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Monthly Archives: August 2013
“Working on the relationship is too much work”
“It takes too much time!”
We often hear that from couples and singles as a reason (or excuse) not to work on the relationship. They’ll say they really want to come to our relationship workshop, but they just “can’t find the time”. Or maybe one of them recognizes the need to work on some relationship problems and is eager to do the work required, but the other person is not, and keeps saying, “It’s just too much work; it shouldn’t be this difficult!”
Let me first acknowledge the obvious: It DOES take time. It does take an hour of your time to do an hour’s worth of relationship coaching. It does take a weekend’s worth of your time to go to a weekend relationship workshop. It does take time to read a relationship book.
But that is almost irrelevant.
What IS relevant is …
- What’s the RESULT of the time spent?
- What will happen if you DON’T spend that time?
Consider this …
We have a 14-year-old son. He hates wasting time. He ONLY wants the fun and the result. When he plays basketball he doesn’t want to waste time practicing dribbling or passes. He just wants to make baskets.
Do you think he’s a very good basketball player? Nope. Do you think he’ll ever have a great basketball experience, full of success and accomplishment, if he keeps not practicing dribbling and passes? No, he won’t. He’ll give up entirely, and tell himself, “I’m no good at basketball” or “I’ll never make the team” … because he never took the time to improve.
Whereas it’s not a very big problem for his overall life and wellbeing if he doesn’t make the basketball team, it IS a HUGE problem for you if you don’t make your relationship work. There is now abundant scientific evidence to show that being in a supportive, loving relationship is a major factor in how much money you make, how healthy you are, how well your kids do in life, and how happy you are. As a pointed example of this, I attended a lecture by Dr. Emmett Miller in which he said that for men, it’s a bigger health risk to NOT be in a good relationship than it is smoking a pack of cigarettes a day!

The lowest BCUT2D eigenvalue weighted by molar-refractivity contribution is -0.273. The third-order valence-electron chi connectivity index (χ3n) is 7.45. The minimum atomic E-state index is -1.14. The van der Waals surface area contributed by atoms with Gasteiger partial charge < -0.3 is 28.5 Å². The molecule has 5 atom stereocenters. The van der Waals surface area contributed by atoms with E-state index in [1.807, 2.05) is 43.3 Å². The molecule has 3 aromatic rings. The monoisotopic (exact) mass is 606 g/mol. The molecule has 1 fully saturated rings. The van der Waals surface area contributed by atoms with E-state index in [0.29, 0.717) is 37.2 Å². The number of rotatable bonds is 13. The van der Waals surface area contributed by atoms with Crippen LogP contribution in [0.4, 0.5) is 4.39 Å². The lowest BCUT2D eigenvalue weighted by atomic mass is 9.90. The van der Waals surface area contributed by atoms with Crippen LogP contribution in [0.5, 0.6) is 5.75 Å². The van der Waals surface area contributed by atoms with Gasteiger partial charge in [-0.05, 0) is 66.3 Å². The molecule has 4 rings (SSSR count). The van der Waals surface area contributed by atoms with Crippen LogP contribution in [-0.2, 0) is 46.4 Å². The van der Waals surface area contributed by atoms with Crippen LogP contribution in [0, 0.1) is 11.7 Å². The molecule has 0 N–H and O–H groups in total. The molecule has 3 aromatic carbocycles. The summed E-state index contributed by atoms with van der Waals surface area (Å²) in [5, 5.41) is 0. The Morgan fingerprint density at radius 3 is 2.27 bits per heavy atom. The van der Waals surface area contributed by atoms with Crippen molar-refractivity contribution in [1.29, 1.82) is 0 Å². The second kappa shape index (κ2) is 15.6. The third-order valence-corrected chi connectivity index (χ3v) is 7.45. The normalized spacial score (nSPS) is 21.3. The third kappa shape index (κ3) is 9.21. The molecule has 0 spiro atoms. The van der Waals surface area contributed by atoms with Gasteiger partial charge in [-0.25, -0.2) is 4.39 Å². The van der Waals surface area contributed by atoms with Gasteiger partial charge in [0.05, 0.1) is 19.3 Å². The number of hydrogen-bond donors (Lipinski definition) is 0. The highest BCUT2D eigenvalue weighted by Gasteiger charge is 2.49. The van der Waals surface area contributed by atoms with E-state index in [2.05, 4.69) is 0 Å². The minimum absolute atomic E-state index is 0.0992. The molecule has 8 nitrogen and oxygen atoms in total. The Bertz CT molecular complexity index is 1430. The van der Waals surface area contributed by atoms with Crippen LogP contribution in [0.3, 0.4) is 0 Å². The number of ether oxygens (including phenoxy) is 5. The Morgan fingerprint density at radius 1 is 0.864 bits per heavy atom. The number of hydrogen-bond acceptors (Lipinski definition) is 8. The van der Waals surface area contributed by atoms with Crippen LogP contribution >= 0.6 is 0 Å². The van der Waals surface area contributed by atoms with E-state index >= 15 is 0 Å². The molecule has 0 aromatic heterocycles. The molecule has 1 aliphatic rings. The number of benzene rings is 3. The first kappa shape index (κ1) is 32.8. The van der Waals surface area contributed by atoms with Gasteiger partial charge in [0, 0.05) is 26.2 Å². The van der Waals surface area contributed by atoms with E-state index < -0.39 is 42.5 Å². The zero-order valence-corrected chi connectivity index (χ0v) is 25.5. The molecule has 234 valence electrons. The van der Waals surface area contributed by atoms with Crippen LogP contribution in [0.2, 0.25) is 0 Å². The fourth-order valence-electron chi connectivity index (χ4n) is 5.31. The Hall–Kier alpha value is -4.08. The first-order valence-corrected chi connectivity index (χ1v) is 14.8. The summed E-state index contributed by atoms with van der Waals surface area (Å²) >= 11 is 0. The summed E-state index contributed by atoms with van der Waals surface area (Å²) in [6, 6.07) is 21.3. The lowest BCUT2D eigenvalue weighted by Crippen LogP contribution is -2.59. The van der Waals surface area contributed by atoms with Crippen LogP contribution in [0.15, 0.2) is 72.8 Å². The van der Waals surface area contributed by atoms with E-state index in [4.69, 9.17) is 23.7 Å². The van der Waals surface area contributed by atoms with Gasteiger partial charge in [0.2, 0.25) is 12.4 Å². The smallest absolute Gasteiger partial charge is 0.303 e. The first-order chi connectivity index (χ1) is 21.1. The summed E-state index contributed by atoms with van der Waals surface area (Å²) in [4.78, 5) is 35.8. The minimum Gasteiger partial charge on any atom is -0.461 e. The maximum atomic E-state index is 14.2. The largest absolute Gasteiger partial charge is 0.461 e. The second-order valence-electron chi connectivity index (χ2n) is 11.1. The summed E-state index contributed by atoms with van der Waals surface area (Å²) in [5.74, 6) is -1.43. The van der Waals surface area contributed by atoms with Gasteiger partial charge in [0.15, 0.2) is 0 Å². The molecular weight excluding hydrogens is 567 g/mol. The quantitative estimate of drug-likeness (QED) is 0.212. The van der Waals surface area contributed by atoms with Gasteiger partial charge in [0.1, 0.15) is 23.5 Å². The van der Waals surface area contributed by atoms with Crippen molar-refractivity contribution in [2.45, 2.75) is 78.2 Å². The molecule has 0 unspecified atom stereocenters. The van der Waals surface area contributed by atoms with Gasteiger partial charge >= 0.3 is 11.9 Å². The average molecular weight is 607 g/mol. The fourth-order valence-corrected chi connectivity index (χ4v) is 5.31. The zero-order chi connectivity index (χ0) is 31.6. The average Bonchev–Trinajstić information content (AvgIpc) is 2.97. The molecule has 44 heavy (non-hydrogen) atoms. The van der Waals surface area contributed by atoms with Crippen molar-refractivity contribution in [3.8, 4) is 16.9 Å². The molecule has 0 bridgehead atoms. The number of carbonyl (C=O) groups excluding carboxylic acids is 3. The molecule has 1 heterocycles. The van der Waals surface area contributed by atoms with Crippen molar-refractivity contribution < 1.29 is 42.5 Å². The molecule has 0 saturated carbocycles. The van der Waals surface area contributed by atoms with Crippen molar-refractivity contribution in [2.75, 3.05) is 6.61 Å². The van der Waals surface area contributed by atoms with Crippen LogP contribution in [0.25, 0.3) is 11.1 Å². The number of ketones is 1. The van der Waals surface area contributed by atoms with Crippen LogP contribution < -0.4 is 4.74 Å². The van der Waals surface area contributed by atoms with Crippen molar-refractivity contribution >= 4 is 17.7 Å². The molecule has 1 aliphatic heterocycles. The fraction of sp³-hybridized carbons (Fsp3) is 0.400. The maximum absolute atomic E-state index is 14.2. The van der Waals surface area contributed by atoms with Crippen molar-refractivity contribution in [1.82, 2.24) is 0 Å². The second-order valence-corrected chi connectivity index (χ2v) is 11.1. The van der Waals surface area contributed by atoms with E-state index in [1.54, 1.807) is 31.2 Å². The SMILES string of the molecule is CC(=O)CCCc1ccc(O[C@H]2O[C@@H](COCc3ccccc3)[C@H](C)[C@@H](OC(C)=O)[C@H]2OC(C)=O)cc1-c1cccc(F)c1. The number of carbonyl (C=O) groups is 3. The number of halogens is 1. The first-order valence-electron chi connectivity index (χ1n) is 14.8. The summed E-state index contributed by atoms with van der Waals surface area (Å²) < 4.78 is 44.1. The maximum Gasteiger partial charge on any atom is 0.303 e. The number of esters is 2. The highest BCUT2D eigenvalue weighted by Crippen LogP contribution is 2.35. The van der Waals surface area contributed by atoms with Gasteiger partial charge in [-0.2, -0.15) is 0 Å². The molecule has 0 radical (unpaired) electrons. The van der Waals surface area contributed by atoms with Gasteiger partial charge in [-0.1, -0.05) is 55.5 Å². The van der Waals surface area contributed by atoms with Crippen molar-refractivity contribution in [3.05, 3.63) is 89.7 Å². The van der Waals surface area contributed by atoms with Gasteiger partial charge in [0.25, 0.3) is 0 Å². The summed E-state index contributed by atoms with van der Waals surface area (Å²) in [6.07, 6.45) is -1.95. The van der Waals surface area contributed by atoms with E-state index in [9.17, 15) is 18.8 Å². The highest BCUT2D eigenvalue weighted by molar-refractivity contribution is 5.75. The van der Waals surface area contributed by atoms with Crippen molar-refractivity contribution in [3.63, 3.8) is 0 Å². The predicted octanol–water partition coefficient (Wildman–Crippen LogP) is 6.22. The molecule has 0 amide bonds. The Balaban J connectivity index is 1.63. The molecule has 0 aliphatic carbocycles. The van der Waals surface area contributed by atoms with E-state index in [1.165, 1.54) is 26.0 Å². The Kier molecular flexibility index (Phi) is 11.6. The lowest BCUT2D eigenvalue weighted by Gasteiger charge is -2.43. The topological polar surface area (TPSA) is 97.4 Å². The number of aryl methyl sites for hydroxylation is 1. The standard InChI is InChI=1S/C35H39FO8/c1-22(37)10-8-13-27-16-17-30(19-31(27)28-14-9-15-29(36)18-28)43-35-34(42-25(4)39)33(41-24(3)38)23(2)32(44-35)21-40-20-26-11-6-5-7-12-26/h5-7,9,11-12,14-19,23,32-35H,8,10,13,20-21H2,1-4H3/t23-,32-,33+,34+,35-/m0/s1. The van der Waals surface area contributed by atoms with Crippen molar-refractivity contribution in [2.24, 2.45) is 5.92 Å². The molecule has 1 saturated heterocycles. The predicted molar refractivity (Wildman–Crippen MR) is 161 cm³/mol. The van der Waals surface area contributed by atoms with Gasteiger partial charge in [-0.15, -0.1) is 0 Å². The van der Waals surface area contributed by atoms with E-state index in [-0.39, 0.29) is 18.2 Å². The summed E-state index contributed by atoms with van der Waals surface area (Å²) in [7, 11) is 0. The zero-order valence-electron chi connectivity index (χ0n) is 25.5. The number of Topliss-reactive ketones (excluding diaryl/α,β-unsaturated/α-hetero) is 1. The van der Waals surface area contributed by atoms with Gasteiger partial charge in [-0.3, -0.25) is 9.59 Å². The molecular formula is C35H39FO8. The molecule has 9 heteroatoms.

So.…what will happen if you don’t devote the time to work on your relationship?
Let me tell you …
- It will get worse.
- You’ll get less and less of what you want (love, admiration, respect, sex, connection).
- You’ll tell yourself it shouldn’t be this hard
- You’ll get annoyed with your partner
- You’ll wonder if this relationship can work
- You’ll keep settling and suffering …. OR
- You’ll leave and look for another relationship
Now, think about this: How many hours do you devote every week to your work and career? 40? 50? 80? And how many weekends in a year do you end up working or doing trips for work or business? 1? 3? 10? 20?
If you devoted zero hours a week, how long do you think you’d still have a job? Or a business?
If you devote zero hours to your relationship, how long do you think you’ll still have a great relationship?
And NO, just BEING IN RELATIONSHIP does not equal devoting time to your relationship. Merely living together and sleeping in the same bed does not mean you devote any significant time to your relationship. If that were the case, all the couples who shared a bed should have wonderful relationships, and you don’t need to look too hard to know that’s not the case.
You devote time to that which matters to you.
Making money and paying bills and advancing in life matters to you, so you devote a lot of time to making money and working. If you didn’t, what do you think your boss would think about you? He’d obviously think you didn’t care about your job very much, and probably replace you rather quickly.
Having happy, healthy kids matter to you, so you devote a lot of time driving them around, feeding the, playing with them, and so forth.
Living in a nice house matters to you, so you devote time to clean up, make improvements, do remodels.
How much time do you devote to your relationship? Based on that number, how much does the relationship matter to you? Based on that number, how much do you think YOUR PARTNER feels that you care about him or her and your relationship?
You can of course chose to do what most people do….which is devoting no time to your relationship, and then once it gets really bad and you bicker and argue at each other, be sad and pissed and depressed. At which point it will be too late.
Or you can take a wiser path: Consistently devote time to your relationship and have it be a well-oiled machine that hums down the freeway of life, with you reaping all the benefits of fun, companionship, adventure, sex, connection, intimacy and friendship. Which is it? You get to choose.
Being relationship coaches, we’re obviously partial to taking the time to work on your relationship. Not just because that’s our calling in life and our trade, but because that’s how WE create our relationship to be amazing. That’s how we manage to spend almost zero time arguing and dealing with relationship problems. That’s how we’re able to have a partner who is filled up with love and joy, and wants to give back in spades. And that’s how we both have all the love, sex and fun we can dream of. It’s because we take the time!